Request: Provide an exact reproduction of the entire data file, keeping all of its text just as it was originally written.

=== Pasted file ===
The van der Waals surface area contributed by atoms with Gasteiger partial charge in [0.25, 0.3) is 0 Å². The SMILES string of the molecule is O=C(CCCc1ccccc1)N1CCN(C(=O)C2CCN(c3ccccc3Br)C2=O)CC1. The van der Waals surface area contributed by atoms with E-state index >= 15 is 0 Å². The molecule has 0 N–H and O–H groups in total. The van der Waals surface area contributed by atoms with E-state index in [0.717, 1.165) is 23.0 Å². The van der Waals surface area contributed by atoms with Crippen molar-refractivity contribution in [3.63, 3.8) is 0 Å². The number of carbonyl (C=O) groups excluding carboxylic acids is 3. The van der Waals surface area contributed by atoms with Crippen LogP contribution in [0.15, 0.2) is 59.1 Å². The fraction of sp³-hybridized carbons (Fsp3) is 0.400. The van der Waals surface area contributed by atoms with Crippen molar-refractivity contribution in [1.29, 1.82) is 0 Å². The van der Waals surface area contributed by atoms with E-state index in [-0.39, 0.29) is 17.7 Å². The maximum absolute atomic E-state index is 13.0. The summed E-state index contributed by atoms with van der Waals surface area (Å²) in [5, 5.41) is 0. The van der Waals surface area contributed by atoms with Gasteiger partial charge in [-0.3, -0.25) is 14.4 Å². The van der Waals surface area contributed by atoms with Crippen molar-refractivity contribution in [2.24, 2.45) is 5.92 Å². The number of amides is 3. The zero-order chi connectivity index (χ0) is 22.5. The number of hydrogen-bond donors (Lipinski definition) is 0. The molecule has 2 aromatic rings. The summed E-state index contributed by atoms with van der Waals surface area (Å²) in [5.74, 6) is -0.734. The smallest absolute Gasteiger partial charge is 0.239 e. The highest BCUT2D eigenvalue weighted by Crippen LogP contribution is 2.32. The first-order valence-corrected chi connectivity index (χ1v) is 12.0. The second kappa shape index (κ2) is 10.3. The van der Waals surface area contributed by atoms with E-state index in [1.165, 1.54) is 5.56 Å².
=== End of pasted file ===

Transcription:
The van der Waals surface area contributed by atoms with Gasteiger partial charge in [0.25, 0.3) is 0 Å². The SMILES string of the molecule is O=C(CCCc1ccccc1)N1CCN(C(=O)C2CCN(c3ccccc3Br)C2=O)CC1. The van der Waals surface area contributed by atoms with E-state index >= 15 is 0 Å². The molecule has 0 N–H and O–H groups in total. The van der Waals surface area contributed by atoms with E-state index in [0.717, 1.165) is 23.0 Å². The van der Waals surface area contributed by atoms with Crippen molar-refractivity contribution in [3.63, 3.8) is 0 Å². The number of carbonyl (C=O) groups excluding carboxylic acids is 3. The van der Waals surface area contributed by atoms with Crippen LogP contribution in [0.15, 0.2) is 59.1 Å². The fraction of sp³-hybridized carbons (Fsp3) is 0.400. The van der Waals surface area contributed by atoms with Crippen molar-refractivity contribution in [1.29, 1.82) is 0 Å². The van der Waals surface area contributed by atoms with E-state index in [-0.39, 0.29) is 17.7 Å². The maximum absolute atomic E-state index is 13.0. The summed E-state index contributed by atoms with van der Waals surface area (Å²) in [5, 5.41) is 0. The van der Waals surface area contributed by atoms with Gasteiger partial charge in [-0.3, -0.25) is 14.4 Å². The van der Waals surface area contributed by atoms with Crippen molar-refractivity contribution in [2.24, 2.45) is 5.92 Å². The number of amides is 3. The zero-order chi connectivity index (χ0) is 22.5. The number of hydrogen-bond donors (Lipinski definition) is 0. The molecule has 2 aromatic rings. The summed E-state index contributed by atoms with van der Waals surface area (Å²) in [5.74, 6) is -0.734. The smallest absolute Gasteiger partial charge is 0.239 e. The highest BCUT2D eigenvalue weighted by Crippen LogP contribution is 2.32. The first-order valence-corrected chi connectivity index (χ1v) is 12.0. The second kappa shape index (κ2) is 10.3. The van der Waals surface area contributed by atoms with E-state index in [1.165, 1.54) is 5.56 Å².